Thursday, November 29, 2012

Four Tips for Job Seekers

I've been able to be involved in a lot of public library hiring and training so far in my career, and I always meant to write up a post about some of the suggestions I have for library job seekers.

Today I read this great post over at Letters to a Young Librarian, and it inspired me to share a couple of gentle reminders.


1. Personality matters. A lot. A huge part of working in the library these days is customer service. We look at an enthusiastic friendly personality as a key skill that can't be taught, and for anyone who works with the public this is a huge factor. If you're someone who is quiet and nervous during interviews practice practice practice.

2. For public libraries, the core answer to every question is basically the same: Consider your users.
(Know your community/engage with your community/we do this to improve patron experience/to make it easier for patrons to___) I absolutely LOVE Cari Dubiel's take down of the "I like to read" response. She just nails it with this sentence, "The interviewer does not want to hear what the library can do for you.  She wants to hear what you can do for the library." So true, and extrapolating that answer out even further, everything you do for the library is for the benefit of your users/community. There's a reason it's called public service.

3. Your cover letter is too.damn.long. Librarians! Come on! You don't need to list everything that you've ever done in your cover letter. I know we're a long-winded bunch but if your cover letter is longer than this blog post you're not doing yourself any favors.

4. Read the Ask a Manager blog. Honestly everyone who needs a job, has a job, or ever will have a job should read this blog.

Thursday, November 15, 2012

Choosing Books for Storytime

Creative Commons photo by Ozyman

I love love love reading other people's posts on how they put storytime together. In the spirit of fairness, I thought I'd share my process.

I use themes in storytime, but I don't start by choosing a theme. I'm sort of ridiculously picky about books I'll use in storytime. If I'm not feeling it, I just can't fake it--and that goes for some classics that just don't resonate for me.* I got burned a few times early on in my career by picking a theme first and trying to fit books to match it, but doing that made me miserable, so I came up with my own method.

I read all the picture books I can get my hands on. When I find books I like, I think about what themes they would fit well, and brainstorm if there are any other awesome ST books I could team them with.

Once I have an idea, I start a ST outline for that theme/idea. I do this digitally. I have a Storytime folder, and in that folder there are folders for finished storytimes and one for work-in-progress storytimes. Sometimes a theme/idea will sit in the work-in-progress folder for months and months before I find enough books to create a whole storytime. Often, once I have a book or idea, I will order a bunch of options using the library catalog, and fast-forward the process. Sometimes I don't find enough books I like and I scrap that idea or theme (Camping ST, I'm looking at you). Once in a while I'll do a no-theme storytime to catch all the orphan books I've wanted to read in ST, but couldn't build a whole program around.

What do I look for in a storytime book choice?
  1. Do I like it? 
  2. Will it suit my audience? As much as I L-O-V-E books with off-the-wall humor or abrupt jokey endings, many of those books are more suited to class visits than my particular storytime crowd. I look at length, storyline, and amount of dialogue as key factors here.
  3. Can I make it interactive? Is there room in the story to add sounds or actions? This is a big factor in adjusting a book to work with a wide age range. I can read a longer, more complicated book in family storytime if I can make it interactive for both the older kids AND the younger kids.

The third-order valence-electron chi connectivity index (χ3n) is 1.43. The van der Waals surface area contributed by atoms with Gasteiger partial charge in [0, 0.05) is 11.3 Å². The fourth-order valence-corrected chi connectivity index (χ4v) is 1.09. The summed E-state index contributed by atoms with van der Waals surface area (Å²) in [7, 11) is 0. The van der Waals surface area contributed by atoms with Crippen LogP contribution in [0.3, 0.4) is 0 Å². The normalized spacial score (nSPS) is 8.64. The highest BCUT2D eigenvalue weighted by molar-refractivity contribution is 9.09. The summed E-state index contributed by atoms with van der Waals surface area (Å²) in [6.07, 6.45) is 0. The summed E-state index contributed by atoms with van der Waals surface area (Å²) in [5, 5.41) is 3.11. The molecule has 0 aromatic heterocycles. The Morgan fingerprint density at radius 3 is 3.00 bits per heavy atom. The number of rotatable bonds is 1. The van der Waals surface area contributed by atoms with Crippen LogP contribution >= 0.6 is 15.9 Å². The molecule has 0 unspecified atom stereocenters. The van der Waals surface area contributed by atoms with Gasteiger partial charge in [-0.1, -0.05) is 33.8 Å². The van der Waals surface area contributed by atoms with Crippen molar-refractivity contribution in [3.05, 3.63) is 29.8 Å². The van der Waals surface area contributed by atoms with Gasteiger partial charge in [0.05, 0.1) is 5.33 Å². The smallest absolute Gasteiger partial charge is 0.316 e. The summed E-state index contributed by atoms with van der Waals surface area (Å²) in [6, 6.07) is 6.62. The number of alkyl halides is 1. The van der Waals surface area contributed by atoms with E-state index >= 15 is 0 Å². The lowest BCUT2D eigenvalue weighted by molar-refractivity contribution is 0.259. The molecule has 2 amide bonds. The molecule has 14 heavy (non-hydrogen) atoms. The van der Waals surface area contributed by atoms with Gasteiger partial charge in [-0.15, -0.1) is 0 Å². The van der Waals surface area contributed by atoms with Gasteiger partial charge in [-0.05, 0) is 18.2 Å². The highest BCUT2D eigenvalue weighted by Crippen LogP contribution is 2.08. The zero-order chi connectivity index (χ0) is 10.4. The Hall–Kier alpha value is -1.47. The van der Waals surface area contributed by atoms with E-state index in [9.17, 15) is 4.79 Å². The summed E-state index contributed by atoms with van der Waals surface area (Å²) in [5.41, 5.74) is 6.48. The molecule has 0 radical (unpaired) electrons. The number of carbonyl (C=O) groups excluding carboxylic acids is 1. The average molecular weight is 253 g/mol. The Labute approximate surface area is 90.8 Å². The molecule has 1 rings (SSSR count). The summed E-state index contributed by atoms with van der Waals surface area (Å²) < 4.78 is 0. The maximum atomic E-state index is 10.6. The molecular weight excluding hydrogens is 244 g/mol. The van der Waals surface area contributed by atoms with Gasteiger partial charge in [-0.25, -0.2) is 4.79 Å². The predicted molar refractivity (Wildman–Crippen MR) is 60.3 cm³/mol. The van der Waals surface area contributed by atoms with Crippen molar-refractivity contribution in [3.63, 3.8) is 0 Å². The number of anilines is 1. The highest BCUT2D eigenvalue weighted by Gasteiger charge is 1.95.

4. If it won't work 'as is' but I really like it, what can I do to make it work (and is it worth the time)? Here's where I look to see if the book is too long (if it's repetitive, maybe I can cut out a few verses) or if the pictures are too small (can I project it? Flannelize it? Puppetize it?).
For any given storytime I will identify at least six books that would work with my group. I make sure I have a variety of lengths and storylines.  It's amazing how many good books I will find on a theme, but they all tell the same basic story. Unfortunately that makes for a boring storytime, so I have to make some tough decisions, sometimes!

Once I have my books chosen it's time to write a storytime outline.

To be continued...

*for example, I know lots of people love "Brown Bear Brown Bear" and all its iterations, but that one just doesn't work for me. On the other hand, "When Sophie Gets Angry, Really Really Angry" by Molly Bang is like magic for me; every time I've read that book to a group of kids you could hear a pin drop--but I know some other storytime bloggers just don't connect with that one. It's so personal!

Friday, November 9, 2012

Flannel Friday--Anna's Coworker Edition

Welcome to Flannel Friday! I'm delighted to be hosting again it has been a while. If you're not sure what Flannel Friday is, check out the blog to find out how to get involved!

Since I'm calling it "Anna's Coworker Edition" for a reason, we'll start off with this darling song for the flannel board created by my crazy-talented co-worker Monica over at Ram Sam Storytime--she even includes a bonus video of her performing the song!

Next up is Tami, one of my library school bff's/now coworker with her darling story, The Hair-Raising Adventures of Shanice Suzanne (hosted by me since Tami doesn't blog).

Anne at So Tomorrow continues to inspire us with her fun draw-and-tell stories. Bookmark this one since it's perfect for those spring storytimes--Jane's Garden

Lisa at Libraryland presents a great way to highlight the names of storytime kids while letting them get hands-on with the flannel board. T-Shirt Song

Miss Mary Liberry inspires me to re-do MY careworn flannel song Five in a Bed with her utterly charming Five Bears in the Bed

Trails and Tales shares a whole bunch of activities related to woodpeckers and bird beaks

The Library Lady shares a simple Turkey Hat Craft with great visuals that illustrate the importance of individuality and creativity

Storytime Katie spreads the love by sharing two ideas inspired by others, both of which deal with a favorite theme among young patrons--Horses!

Ooh, here's a super fun creation from Linda at Notes from the Story Room--Whose Tail? Guessing Game
(apologies to Linda for the typo I fixed--totally my error!)

A fantastic and original idea from Andrea at Roving Fiddlehead Kidlit Art Vocabulary Cards. I love how this reuses something that would otherwise be tossed or recycled, familiarizes kids with famous works of art, and has many uses.

The Hair-Raising Adventure of Shanice Suzanne

Today I’m lucky enough to share my blog space with a coworker who doesn’t blog. I thought this story was too cute not to share!
Look at that adorable face!